> I am doing large scale numerical calculations in Ocaml and performance
> is always an issue for me.
A lot of people have adopted OCaml for number crunching and string munging
(bioinformatics). Although ocamlopt is an excellent compiler, HLVM has shown
that it is possible to do much better still. I hope HLVM will form the
backbone of an OCaml variant designed specifically for technical computing.
I forgot the second most important goal (!):
Easy and efficient parallelism to leverage multicores.
Thanks Jon, that's excellent news.
On Mar 9, 4:47 am, Jon Harrop <j...@ffconsultancy.com> wrote:
> > HLVM aspires to provide the following benefits over OCaml:
> I forgot the second most important goal (!):
> Easy and efficient parallelism to leverage multicores.
If you've already discussed this somewhere and I missed it, I
How might coders of OCaml-on-HLVM code for parallelism? Using
something like JoCaml, perhaps?
When you talk about HLVM vs OCaml are you talking about the
implementation or the language?
I'm guessing the former. You're comparing the HLVM performance vs
Don't you need to implement OCaml (the language) to run on HLVM? How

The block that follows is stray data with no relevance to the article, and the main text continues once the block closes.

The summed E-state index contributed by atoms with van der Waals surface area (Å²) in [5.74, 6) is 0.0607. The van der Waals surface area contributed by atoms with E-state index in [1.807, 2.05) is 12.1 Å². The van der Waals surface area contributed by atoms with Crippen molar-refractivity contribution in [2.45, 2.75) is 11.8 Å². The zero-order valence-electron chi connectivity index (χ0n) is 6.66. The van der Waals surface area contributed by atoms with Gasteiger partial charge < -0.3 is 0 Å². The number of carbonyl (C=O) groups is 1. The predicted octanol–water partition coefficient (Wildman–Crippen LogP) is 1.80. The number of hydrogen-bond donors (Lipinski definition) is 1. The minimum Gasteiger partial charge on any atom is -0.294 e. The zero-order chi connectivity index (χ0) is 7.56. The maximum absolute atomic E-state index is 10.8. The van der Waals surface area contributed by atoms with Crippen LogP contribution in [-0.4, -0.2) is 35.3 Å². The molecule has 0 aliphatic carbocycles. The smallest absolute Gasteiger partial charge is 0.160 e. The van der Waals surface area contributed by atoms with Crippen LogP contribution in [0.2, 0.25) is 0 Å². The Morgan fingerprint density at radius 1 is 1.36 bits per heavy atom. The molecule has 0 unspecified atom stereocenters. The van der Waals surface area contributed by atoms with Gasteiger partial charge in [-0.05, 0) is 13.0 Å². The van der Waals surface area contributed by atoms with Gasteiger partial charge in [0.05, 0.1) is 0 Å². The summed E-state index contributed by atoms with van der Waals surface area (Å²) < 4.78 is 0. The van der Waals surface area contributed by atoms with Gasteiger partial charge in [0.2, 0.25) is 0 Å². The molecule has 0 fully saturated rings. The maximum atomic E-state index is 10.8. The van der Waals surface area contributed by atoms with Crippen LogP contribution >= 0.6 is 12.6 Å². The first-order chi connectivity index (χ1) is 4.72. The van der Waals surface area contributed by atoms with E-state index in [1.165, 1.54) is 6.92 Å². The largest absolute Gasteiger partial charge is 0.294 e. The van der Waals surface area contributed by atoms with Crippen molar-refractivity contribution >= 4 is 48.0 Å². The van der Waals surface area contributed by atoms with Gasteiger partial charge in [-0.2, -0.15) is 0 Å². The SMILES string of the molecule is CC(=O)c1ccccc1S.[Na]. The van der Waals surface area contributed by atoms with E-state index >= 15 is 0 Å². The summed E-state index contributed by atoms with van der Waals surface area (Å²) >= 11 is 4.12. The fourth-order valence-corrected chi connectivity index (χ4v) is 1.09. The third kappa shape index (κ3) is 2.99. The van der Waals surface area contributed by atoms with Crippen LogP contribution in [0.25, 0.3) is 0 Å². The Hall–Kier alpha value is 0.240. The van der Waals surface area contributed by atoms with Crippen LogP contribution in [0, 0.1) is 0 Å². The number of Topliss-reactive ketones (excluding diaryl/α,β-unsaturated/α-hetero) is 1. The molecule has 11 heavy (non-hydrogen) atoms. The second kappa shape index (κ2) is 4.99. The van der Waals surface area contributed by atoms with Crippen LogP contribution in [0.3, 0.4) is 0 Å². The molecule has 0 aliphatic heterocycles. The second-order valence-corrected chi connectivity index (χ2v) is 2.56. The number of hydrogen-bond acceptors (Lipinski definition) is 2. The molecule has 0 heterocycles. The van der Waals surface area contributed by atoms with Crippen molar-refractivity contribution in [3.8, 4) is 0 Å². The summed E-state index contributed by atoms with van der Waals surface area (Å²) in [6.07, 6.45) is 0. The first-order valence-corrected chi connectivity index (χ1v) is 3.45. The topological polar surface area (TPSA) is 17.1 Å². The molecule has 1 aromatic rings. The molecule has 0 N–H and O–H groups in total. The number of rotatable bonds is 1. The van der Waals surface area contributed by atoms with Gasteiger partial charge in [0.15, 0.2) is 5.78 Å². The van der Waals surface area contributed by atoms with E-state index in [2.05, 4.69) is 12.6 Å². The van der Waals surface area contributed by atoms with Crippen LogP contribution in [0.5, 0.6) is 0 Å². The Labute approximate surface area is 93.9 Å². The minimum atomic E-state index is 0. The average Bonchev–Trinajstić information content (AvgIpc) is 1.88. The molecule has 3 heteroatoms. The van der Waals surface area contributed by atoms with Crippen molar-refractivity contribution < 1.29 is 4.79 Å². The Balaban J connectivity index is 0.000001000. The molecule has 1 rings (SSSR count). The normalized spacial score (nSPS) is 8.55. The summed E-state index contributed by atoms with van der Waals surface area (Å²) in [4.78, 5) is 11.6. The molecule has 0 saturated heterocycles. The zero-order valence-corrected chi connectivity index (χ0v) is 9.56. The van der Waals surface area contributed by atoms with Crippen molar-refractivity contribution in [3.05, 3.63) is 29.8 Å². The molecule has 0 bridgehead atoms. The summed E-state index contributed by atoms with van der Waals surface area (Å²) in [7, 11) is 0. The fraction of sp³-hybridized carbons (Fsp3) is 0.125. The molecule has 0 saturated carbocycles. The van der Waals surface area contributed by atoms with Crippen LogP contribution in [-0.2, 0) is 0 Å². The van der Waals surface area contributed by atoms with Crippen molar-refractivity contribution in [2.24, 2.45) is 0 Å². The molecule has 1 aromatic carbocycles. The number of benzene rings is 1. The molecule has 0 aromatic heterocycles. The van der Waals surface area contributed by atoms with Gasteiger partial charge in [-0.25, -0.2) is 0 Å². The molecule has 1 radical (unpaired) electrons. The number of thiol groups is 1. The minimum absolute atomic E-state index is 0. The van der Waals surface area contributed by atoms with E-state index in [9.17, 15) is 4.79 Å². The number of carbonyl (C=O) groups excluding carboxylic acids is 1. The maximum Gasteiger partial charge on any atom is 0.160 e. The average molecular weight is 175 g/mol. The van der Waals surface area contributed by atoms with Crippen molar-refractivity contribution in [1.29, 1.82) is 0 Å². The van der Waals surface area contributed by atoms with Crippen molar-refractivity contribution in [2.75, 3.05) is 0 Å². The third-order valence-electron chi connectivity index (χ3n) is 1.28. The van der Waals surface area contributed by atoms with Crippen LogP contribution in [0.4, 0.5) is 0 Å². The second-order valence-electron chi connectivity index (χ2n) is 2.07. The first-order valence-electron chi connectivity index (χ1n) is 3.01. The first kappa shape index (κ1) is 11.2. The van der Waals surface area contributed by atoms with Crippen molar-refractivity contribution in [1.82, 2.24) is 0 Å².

much of OCaml can you currently parse?
That's nice as the ghc/haskell folks currently way ahead in that
BTW: are you adding some specialized extensions to your implementation
of OCaml to handle parallelism?
I have just updated HLVM's GC to use a hash table instead of a linear search
of the allocated list. This brings GC time down from O(n^2) to amortized
O(n). In practice, the benchmarks are up to 100x faster than they were and,
in the worst case, HLVM is now only 5x slower than OCaml.
Keep up the good work.
I'm still a bit worried about that 60MB runtime though ...
Are you looking into trace trees for JIT?
I was wrong about that actually. It was only 60Mb because I had compiled LLVM
with debugging on. Now that I have LLVM 2.5 compiled for release my HLVM
executable is under 10Mb. Still large but I'm happy with that.
> Are you looking into trace trees for JIT?
You mean for the code fed into HLVM? No, not yet. We need more code to feed
into it before that will become interesting!